Our Roofs Catch Water
Everyone who visits our island knows Bermuda is renowned for our friendly people, gorgeous beaches, pastel-colored homes and white roofs. While the majority of Bermuda’s attributes are self-explanatory, many tourists ask why we have white roofs with built-in steps. To understand this, we need to go back a few hundred years.
With no rivers, streams or other fresh water vessels, the early settlers to Bermuda came up with the most ingenious idea ever known to man. (OK, maybe that’s a bit of an exaggeration, but it’s still incredibly clever.) And that, of course, is the ability to harvest rain by way of our roofs.
How does it work? Simple.
Rain water hits the lapped or weathered slate profile roof that has a step-like appearance. The water then trickles down and is caught at the bottom of the steps by the rainwater glide or gutter. The glide/gutter escorts the water flow into the rainwater leader or downspout. Water from the downspout is safely delivered to concrete water tanks. Depending on the age of your home, water tanks can be found either underneath or beside every home in Bermuda.
What’s with the steps? In early construction days, the slate that was used to build Bermuda roofs overlapped one another and presented a step-like appearance. Not only was it proven to be aesthetically pleasing, it also determined the lapping (or step) formation which slowed down the flow of heavy rainfall, making for efficient water collection.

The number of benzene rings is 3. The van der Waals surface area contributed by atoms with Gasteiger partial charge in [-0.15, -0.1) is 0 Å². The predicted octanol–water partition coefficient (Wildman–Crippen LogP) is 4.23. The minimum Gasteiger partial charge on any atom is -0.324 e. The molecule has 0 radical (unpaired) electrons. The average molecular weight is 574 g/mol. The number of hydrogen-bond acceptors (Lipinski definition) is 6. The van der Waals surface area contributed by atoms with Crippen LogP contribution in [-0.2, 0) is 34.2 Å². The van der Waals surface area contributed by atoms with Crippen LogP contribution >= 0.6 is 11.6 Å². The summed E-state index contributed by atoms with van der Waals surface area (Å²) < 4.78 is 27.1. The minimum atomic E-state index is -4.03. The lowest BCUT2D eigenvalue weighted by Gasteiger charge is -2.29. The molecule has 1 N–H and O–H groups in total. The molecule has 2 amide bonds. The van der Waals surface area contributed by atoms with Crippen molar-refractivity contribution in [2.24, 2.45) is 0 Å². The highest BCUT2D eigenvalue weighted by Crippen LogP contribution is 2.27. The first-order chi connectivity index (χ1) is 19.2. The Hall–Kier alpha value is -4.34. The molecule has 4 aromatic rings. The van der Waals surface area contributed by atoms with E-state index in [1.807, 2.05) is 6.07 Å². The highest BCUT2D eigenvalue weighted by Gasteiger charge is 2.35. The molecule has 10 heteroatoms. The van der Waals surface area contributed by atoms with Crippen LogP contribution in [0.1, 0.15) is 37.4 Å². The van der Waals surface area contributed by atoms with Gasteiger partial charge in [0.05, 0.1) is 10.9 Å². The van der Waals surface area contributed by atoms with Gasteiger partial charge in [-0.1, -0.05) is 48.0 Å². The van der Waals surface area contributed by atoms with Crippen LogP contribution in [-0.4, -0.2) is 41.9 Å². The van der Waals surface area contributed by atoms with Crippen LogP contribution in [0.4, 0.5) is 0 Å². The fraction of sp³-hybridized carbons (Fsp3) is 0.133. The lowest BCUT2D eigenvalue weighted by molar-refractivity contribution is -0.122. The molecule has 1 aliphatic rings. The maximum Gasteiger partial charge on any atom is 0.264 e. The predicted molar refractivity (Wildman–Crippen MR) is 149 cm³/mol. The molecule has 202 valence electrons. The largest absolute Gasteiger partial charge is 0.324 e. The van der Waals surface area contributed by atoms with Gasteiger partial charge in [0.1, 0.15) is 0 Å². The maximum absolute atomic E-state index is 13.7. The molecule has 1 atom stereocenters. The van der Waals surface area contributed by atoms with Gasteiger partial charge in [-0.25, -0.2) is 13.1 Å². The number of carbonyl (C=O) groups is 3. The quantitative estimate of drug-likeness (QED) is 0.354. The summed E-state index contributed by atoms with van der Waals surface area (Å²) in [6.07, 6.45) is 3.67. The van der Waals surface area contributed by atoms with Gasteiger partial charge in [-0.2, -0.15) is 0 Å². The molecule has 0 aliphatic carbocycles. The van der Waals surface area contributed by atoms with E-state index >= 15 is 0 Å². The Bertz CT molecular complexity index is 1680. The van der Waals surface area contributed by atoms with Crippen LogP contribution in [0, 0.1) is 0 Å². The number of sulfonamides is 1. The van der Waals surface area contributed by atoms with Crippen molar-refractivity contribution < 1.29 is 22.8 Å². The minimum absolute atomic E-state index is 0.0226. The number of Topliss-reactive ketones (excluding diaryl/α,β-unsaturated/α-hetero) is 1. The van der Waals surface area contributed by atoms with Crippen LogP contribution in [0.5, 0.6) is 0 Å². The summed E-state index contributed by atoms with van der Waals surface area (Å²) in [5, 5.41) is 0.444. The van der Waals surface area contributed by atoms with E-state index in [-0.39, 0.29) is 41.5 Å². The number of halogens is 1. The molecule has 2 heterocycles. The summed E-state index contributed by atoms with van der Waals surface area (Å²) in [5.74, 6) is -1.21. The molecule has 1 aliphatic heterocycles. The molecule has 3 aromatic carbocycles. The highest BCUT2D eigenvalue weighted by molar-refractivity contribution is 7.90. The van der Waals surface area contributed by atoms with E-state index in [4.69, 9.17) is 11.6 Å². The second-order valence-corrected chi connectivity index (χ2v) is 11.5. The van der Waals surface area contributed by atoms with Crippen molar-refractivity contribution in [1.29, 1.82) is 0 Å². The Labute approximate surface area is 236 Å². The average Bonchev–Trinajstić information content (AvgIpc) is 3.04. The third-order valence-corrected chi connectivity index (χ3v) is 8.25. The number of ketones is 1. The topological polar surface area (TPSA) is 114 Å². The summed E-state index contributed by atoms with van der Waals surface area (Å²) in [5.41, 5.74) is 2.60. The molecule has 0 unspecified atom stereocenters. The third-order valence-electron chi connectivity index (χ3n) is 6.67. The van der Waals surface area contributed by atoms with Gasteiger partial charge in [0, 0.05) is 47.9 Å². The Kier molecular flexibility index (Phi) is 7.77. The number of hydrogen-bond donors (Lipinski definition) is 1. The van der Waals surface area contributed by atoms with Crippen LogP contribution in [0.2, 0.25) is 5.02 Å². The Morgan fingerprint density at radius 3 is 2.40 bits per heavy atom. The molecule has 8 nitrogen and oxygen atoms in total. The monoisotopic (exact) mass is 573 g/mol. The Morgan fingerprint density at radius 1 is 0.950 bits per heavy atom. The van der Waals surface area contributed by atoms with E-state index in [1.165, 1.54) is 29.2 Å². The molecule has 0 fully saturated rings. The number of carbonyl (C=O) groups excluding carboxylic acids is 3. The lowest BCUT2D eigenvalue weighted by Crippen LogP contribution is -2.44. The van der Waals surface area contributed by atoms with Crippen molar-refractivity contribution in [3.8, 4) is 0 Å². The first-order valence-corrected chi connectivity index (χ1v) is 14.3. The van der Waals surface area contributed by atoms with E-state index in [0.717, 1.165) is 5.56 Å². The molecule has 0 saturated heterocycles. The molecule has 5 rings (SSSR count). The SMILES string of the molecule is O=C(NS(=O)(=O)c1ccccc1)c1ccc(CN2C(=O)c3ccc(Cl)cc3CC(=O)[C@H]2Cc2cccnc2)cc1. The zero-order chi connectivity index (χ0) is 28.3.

Why white? Bermuda roofs are made of limestone, which is white in colour. In the past, lime mortar was used; however these days, roofs are painted with a lime-based whitewash. White is also the most logical colour to reflect sunlight and deter heat from penetrating the house.
Can salt water enter your tank? Not your typical daily issue, but it does present a challenge during a hurricane. Whether you live oceanfront or more inland, hurricane force winds can kick up their fair share of salt water. To prevent salt water from contaminating water tanks, locals employ an old tactic. The size of the leader (or downspout) mouth is roughly the same size as your average tennis ball. The trick is to stuff a tennis ball in a sock, wrap it tightly and place in on top of the leader to completely cover the hole. It works like a charm.
You could say Bermudians are pioneers of water conservation. Catching rainwater is also very economical. The average water tank in homes across Bermuda, holds between 15K – 20K gallons of water. The average cost of getting water delivered to your home is just under $100 for 900 gallons. While visitors to the island may not embrace rain on their vacation, Bermudians typically greet “tank rain” with open arms and closed wallets. It truly is our liquid sunshine!